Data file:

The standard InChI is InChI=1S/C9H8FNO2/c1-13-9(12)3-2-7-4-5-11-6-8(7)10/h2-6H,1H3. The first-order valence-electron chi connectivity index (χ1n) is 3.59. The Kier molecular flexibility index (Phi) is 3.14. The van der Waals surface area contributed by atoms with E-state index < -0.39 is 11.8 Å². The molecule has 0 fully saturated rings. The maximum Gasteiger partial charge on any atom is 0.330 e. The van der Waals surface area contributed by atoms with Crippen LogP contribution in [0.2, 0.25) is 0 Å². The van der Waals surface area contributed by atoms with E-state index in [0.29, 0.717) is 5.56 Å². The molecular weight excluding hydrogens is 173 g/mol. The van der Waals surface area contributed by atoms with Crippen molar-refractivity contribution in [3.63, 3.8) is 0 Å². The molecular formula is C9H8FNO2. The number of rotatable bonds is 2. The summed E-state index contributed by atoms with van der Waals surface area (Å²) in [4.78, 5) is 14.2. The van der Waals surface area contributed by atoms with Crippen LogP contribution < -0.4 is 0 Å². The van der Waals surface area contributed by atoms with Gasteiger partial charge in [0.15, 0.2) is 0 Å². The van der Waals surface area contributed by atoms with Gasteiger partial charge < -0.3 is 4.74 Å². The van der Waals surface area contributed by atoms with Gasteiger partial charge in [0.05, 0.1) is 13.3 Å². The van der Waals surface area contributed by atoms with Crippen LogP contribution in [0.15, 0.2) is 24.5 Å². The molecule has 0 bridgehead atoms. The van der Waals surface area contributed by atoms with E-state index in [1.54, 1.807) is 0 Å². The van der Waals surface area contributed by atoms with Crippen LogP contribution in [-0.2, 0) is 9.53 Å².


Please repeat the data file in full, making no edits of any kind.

The standard InChI is InChI=1S/C9H8FNO2/c1-13-9(12)3-2-7-4-5-11-6-8(7)10/h2-6H,1H3. The first-order valence-electron chi connectivity index (χ1n) is 3.59. The Kier molecular flexibility index (Phi) is 3.14. The van der Waals surface area contributed by atoms with E-state index < -0.39 is 11.8 Å². The molecule has 0 fully saturated rings. The maximum Gasteiger partial charge on any atom is 0.330 e. The van der Waals surface area contributed by atoms with Crippen LogP contribution in [0.2, 0.25) is 0 Å². The van der Waals surface area contributed by atoms with E-state index in [0.29, 0.717) is 5.56 Å². The molecular weight excluding hydrogens is 173 g/mol. The van der Waals surface area contributed by atoms with Crippen molar-refractivity contribution in [3.63, 3.8) is 0 Å². The molecular formula is C9H8FNO2. The number of rotatable bonds is 2. The summed E-state index contributed by atoms with van der Waals surface area (Å²) in [4.78, 5) is 14.2. The van der Waals surface area contributed by atoms with Crippen LogP contribution < -0.4 is 0 Å². The van der Waals surface area contributed by atoms with Gasteiger partial charge in [0.15, 0.2) is 0 Å². The van der Waals surface area contributed by atoms with Gasteiger partial charge < -0.3 is 4.74 Å². The van der Waals surface area contributed by atoms with Gasteiger partial charge in [0.05, 0.1) is 13.3 Å². The van der Waals surface area contributed by atoms with Crippen LogP contribution in [0.15, 0.2) is 24.5 Å². The molecule has 0 bridgehead atoms. The van der Waals surface area contributed by atoms with E-state index in [1.54, 1.807) is 0 Å². The van der Waals surface area contributed by atoms with Crippen LogP contribution in [-0.2, 0) is 9.53 Å².